I attended my first EuroTier show shortly after Hog Slat entered the European market roughly ten years ago. That first booth was humble, to say the least. This year was quite a bit different; the booth size has grown considerably along with the number of employees in attendance.
A decade ago Hog Slat wasn't sure how producers outside the U.S. would react to American building ideas like tunnel ventilation, box style feeders, total slatted flooring, and open rodded gating. At this year’s show I took the opportunity to speak with several of the Hog Slat country managers and ask them how they thought swine production had changed in their country with the introduction of U.S. style equipment.
First I spoke to Rafal Bozek, from Poland.
"Margins are tight for Polish producers; we have to be very efficient to even survive. Hog Slat brought ideas to our producers that allowed them to reduce capital costs and be competitive. One example is a naturally ventilation finishing house. Energy costs are high in Poland; we can build a total slatted house with curtains and chimney vents to lower operation costs. We also provide producers with the best quality slats available in Poland. Nothing fancy, just well built dry cast slats that pigs can walk on."
Rafal continued, "Same with gestation stalls and farrowing crates. A lot of the equipment was coming from Northern Europe, which can be complicated and expensive. Hog Slat's equipment is very practical and straightforward, only as much as it needs to be to get the job done."
Later I caught up with Romanian Country Manager, Daniela Minda and asked her the same question.
"We just finished equipping a couple of sow units this fall. While they aren't an exact copy of a U.S. unit, they have several features you would recognize like cool cells and tunnel ventilation. We have SowMAXs in the farrowing rooms, and the gestation is a combination of stalls and stanchions. The stanchions are U.S. style, simpler and less complicated than is the norm in Europe.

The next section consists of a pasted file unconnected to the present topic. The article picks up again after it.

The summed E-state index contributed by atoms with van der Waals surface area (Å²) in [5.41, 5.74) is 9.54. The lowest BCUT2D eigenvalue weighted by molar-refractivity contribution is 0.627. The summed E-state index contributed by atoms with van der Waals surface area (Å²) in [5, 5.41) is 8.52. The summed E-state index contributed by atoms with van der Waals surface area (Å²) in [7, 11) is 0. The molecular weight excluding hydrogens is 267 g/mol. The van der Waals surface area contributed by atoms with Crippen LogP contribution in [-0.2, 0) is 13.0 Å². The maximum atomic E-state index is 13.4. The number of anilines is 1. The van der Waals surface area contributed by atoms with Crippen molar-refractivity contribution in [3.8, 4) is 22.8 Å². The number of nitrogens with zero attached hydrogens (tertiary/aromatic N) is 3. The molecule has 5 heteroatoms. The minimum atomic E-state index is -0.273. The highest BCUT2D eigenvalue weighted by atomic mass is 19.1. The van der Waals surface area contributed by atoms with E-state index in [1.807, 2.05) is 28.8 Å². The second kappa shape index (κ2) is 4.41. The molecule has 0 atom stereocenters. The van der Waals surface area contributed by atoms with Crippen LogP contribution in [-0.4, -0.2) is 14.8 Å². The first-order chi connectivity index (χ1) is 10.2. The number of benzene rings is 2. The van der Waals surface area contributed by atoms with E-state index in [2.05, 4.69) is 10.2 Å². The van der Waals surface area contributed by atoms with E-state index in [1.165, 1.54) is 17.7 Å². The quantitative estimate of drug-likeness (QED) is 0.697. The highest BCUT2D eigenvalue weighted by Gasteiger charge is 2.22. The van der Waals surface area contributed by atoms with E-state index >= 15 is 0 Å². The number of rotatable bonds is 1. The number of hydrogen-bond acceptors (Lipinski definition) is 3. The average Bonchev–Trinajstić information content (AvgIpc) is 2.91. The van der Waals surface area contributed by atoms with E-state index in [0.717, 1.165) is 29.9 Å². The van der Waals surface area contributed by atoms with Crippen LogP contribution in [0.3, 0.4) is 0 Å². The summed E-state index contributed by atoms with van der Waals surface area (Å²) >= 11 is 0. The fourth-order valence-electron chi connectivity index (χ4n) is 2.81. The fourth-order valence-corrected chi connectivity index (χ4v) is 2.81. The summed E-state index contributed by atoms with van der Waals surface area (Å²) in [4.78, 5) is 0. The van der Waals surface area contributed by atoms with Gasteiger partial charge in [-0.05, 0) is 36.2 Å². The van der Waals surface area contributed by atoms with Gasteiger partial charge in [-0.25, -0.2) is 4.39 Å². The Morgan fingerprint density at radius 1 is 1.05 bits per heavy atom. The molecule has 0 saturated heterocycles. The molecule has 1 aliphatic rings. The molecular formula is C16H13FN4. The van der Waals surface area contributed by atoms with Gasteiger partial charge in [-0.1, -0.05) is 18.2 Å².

"The Hog Slat dry feeder is very popular, producers like the simple adjustment. One of the biggest influences we had is providing a quality concrete slat to use in total slatted finishing. In the past, I think many people thought a finishing floor couldn't be totally slatted because the pigs would have leg issues. We solved that problem."
Next, I sat down with Wendell Burge, representing Hog Slat in China and asked about the equipment in China.
Wendell explained, " American production methods match up better with the style of industry emerging in China. China has the same diversity of climate extremes in their production areas as the U.S. Since Hog Slat has experience building farms in the warm, humid coastal regions of Carolinas all the way to high plains of the Dakotas, we understand the differences in constructing farms in different climates."
"Again like the U.S, farms in China are very large and are managed by employees. One of the first changes we suggested was to reduce the number of buildings and build fewer, wider structures. Fewer buildings lowered construction costs and improved people and animal flow. We also changed the power ventilation from vaulted ceilings with chimney fans to flat ceilings with cross and tunnel systems and increased ventilation rates. Hog Slat builds facilities that enable Chinese companies to organize a systemic approach to managing their farms."
It was also interesting to see more than a few European manufacturers were exhibiting American style equipment at EuroTier. You didn't see that ten years ago. Hog Slat continues to the leader in providing producers in the U.S. and across the world with reliable, cost-effective production facilities.